Zanganeh's 'Dream' Of Boosting Iran's Oil Production Seems Unrealistic
Iran’s oil minister Bijan Namdar Zanganeh in an interview told the official IRNA news website Sunday that his biggest dream has always been to increase Iran’s oil output to six million barrels per day and use the income to invest in the country’s development.
Zanganeh, who is participating in the latest OPEC meeting discussing output and prices, has said several times recently that if US sanctions are lifted Iran has the capacity to produce more than six million bpd. Iran produced around 2.4 million bpd in May, which signaled a 400,000-bpd increase over previous months. The country consumes around 1.8 million bpd, which means it was storing and exporting the remaining 600,000 barrels.
Since former US president Donald Trump fully sanctioned Iran’s oil exports in May 2019, Tehran has been able to clandestinely ship a fraction of its more than two million bpd pre-sanction volume.
Over the past four decades Iran has failed to adequately re-invest oil income into its production capacity and Zanganeh’s claim that it could boost production to more than six million bpd sounds excessive. Since the 1979 revolution, the Islamic Republic has never been able to produce more than 4 million bpd.
While Zanganeh says his dream is to see Iran producing 6-million-bpd, he fails to mention that during the monarchy in mid-1970s Iran had already reached that threshold.
Zanganeh in the interview said, “the enmity of foreigners” has prevented Iran from reaching the six-million-barrel mark, but he failed to mention that Iran has remained well behind regional rival Saudi Arabia in the up-keep of its oil industry.
The oil minister claimed in May that if US sanctions were lifted, investments in Iran’s oil sector would double, with foreigners jumping at the opportunity. But the fact is that foreign investors have mostly stayed away Iran’s economy in the four decades since the Islamic Republic was established. In contrast, foreign investments in Saudi Arabia, mostly oil related, totaled more than $170 billion(link is external) from 2006-2012, and continued at the rate of 5-10 billion dollars since. This is in addition to substantial investments by the Saudi government and its oil company, Aramco.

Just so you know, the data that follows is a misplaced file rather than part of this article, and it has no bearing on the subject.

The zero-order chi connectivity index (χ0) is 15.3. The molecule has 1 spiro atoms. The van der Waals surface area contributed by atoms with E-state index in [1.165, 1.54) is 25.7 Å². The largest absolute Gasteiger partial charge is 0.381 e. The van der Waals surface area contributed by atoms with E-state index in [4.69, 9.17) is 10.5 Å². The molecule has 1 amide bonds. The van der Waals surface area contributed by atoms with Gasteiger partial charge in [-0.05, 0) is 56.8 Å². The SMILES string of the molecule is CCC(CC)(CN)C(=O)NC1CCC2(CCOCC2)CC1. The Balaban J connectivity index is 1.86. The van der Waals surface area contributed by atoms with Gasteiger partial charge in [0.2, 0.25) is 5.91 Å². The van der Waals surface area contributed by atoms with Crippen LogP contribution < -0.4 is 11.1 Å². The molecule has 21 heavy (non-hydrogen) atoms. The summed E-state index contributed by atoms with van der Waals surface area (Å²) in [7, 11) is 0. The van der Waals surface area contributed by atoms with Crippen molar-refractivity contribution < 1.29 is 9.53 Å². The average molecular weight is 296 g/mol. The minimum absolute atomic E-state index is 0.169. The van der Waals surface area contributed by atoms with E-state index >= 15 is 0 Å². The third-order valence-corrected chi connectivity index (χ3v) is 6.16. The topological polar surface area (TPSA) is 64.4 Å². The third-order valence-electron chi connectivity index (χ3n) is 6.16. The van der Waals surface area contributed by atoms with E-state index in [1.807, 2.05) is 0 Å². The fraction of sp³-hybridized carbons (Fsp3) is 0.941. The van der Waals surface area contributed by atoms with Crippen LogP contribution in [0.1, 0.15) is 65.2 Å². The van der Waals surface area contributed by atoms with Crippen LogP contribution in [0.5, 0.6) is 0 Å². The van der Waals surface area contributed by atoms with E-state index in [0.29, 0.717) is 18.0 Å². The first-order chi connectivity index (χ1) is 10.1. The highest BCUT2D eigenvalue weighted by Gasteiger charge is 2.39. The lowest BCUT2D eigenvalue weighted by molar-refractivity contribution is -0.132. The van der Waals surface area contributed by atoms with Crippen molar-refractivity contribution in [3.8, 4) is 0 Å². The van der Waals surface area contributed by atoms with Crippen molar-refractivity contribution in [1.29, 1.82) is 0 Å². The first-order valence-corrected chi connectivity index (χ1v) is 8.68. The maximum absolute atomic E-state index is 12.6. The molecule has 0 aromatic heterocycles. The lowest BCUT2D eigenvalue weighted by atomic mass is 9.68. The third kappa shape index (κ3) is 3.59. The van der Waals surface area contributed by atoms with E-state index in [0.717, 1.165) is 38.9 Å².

One reason for Iran's failure has been US and international sanctions and restrictions on technology transfers, but that is the result of Tehran’s confrontational policy toward the West. However, a significant portion of the blame also falls on successive governments not investing in the oil industry, or for that matter in the country’s economy overall.
In his interview Zanganeh also says that if US sanctions are lifted Iran can earn two trillion dollars in the next two decades, ensuring its economic development. But this is also a mere wish considering the government’s track record.
Iran has exported well over one trillion dollars of oil in the past 15 years but has very little to show for it in terms of its ability to diversify the economy and reduce dependence on oil. Critics and even some regime insiders say that the huge oil income has disappeared into a “black hole”, leaving the country vulnerable to oil sanctions, with high unemployment and inflation.
Part of the problem is the state-controlled economic model that wastes more than $50 billion a year on subsidies to keep the population docile. Iran has the cheapest gasoline prices in the world and very cheap electricity. If the large subsidies had been curtailed in the past, the country could have re-invested the money in economic development.
A major impediment to investments is the state-control of the economy that has led to inefficiencies and corruption. During the June 18 presidential election, the issue of reforming the economic system was barely mentioned. Instead, there were more populist promises of increasing subsidies.